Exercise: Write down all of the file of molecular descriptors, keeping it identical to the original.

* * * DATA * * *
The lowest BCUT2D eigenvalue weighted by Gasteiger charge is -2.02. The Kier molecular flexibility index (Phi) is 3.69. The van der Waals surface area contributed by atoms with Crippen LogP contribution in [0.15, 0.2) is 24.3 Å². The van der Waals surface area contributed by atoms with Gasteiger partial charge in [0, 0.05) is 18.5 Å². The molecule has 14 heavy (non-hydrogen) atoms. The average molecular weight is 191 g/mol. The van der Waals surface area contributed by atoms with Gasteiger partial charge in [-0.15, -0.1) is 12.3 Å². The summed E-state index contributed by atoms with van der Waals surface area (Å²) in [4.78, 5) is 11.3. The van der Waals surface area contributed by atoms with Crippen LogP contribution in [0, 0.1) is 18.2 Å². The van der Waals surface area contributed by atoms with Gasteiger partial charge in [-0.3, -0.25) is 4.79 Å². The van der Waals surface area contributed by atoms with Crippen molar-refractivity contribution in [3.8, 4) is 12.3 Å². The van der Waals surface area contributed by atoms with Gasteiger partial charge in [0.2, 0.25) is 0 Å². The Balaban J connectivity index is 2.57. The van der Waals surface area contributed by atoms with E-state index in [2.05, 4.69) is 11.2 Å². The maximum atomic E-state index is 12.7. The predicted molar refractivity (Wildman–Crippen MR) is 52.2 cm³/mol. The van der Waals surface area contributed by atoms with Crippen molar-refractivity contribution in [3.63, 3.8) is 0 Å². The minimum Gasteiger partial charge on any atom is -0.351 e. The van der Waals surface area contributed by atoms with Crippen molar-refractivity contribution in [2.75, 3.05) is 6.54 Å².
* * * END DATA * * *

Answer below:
The lowest BCUT2D eigenvalue weighted by Gasteiger charge is -2.02. The Kier molecular flexibility index (Phi) is 3.69. The van der Waals surface area contributed by atoms with Crippen LogP contribution in [0.15, 0.2) is 24.3 Å². The van der Waals surface area contributed by atoms with Gasteiger partial charge in [0, 0.05) is 18.5 Å². The molecule has 14 heavy (non-hydrogen) atoms. The average molecular weight is 191 g/mol. The van der Waals surface area contributed by atoms with Gasteiger partial charge in [-0.15, -0.1) is 12.3 Å². The summed E-state index contributed by atoms with van der Waals surface area (Å²) in [4.78, 5) is 11.3. The van der Waals surface area contributed by atoms with Crippen LogP contribution in [0, 0.1) is 18.2 Å². The van der Waals surface area contributed by atoms with Gasteiger partial charge in [-0.3, -0.25) is 4.79 Å². The van der Waals surface area contributed by atoms with Crippen molar-refractivity contribution in [3.8, 4) is 12.3 Å². The van der Waals surface area contributed by atoms with Gasteiger partial charge in [0.2, 0.25) is 0 Å². The Balaban J connectivity index is 2.57. The van der Waals surface area contributed by atoms with E-state index in [2.05, 4.69) is 11.2 Å². The maximum atomic E-state index is 12.7. The predicted molar refractivity (Wildman–Crippen MR) is 52.2 cm³/mol. The van der Waals surface area contributed by atoms with Crippen molar-refractivity contribution in [3.63, 3.8) is 0 Å². The minimum Gasteiger partial charge on any atom is -0.351 e. The van der Waals surface area contributed by atoms with Crippen molar-refractivity contribution in [2.75, 3.05) is 6.54 Å².